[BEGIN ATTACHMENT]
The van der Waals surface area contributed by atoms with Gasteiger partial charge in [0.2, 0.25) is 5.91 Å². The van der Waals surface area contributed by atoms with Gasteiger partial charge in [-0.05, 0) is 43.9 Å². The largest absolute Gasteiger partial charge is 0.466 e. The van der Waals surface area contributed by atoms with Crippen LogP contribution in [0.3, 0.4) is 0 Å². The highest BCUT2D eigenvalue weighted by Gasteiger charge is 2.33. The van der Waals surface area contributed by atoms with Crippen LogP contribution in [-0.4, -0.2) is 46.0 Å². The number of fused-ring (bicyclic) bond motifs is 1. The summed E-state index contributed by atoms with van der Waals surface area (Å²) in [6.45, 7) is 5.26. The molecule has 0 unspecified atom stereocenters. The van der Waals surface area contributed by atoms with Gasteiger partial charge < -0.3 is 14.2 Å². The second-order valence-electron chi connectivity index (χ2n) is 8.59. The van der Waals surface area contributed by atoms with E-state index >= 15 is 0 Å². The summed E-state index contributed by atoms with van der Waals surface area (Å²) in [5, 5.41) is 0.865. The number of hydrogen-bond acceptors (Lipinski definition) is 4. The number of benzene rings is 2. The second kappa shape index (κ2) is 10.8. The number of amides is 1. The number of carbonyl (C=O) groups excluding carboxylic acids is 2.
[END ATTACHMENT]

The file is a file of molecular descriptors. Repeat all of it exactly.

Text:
The van der Waals surface area contributed by atoms with Gasteiger partial charge in [0.2, 0.25) is 5.91 Å². The van der Waals surface area contributed by atoms with Gasteiger partial charge in [-0.05, 0) is 43.9 Å². The largest absolute Gasteiger partial charge is 0.466 e. The van der Waals surface area contributed by atoms with Crippen LogP contribution in [0.3, 0.4) is 0 Å². The highest BCUT2D eigenvalue weighted by Gasteiger charge is 2.33. The van der Waals surface area contributed by atoms with Crippen LogP contribution in [-0.4, -0.2) is 46.0 Å². The number of fused-ring (bicyclic) bond motifs is 1. The summed E-state index contributed by atoms with van der Waals surface area (Å²) in [6.45, 7) is 5.26. The molecule has 0 unspecified atom stereocenters. The van der Waals surface area contributed by atoms with Gasteiger partial charge < -0.3 is 14.2 Å². The second-order valence-electron chi connectivity index (χ2n) is 8.59. The van der Waals surface area contributed by atoms with E-state index >= 15 is 0 Å². The summed E-state index contributed by atoms with van der Waals surface area (Å²) in [5, 5.41) is 0.865. The number of hydrogen-bond acceptors (Lipinski definition) is 4. The number of benzene rings is 2. The second kappa shape index (κ2) is 10.8. The number of amides is 1. The number of carbonyl (C=O) groups excluding carboxylic acids is 2.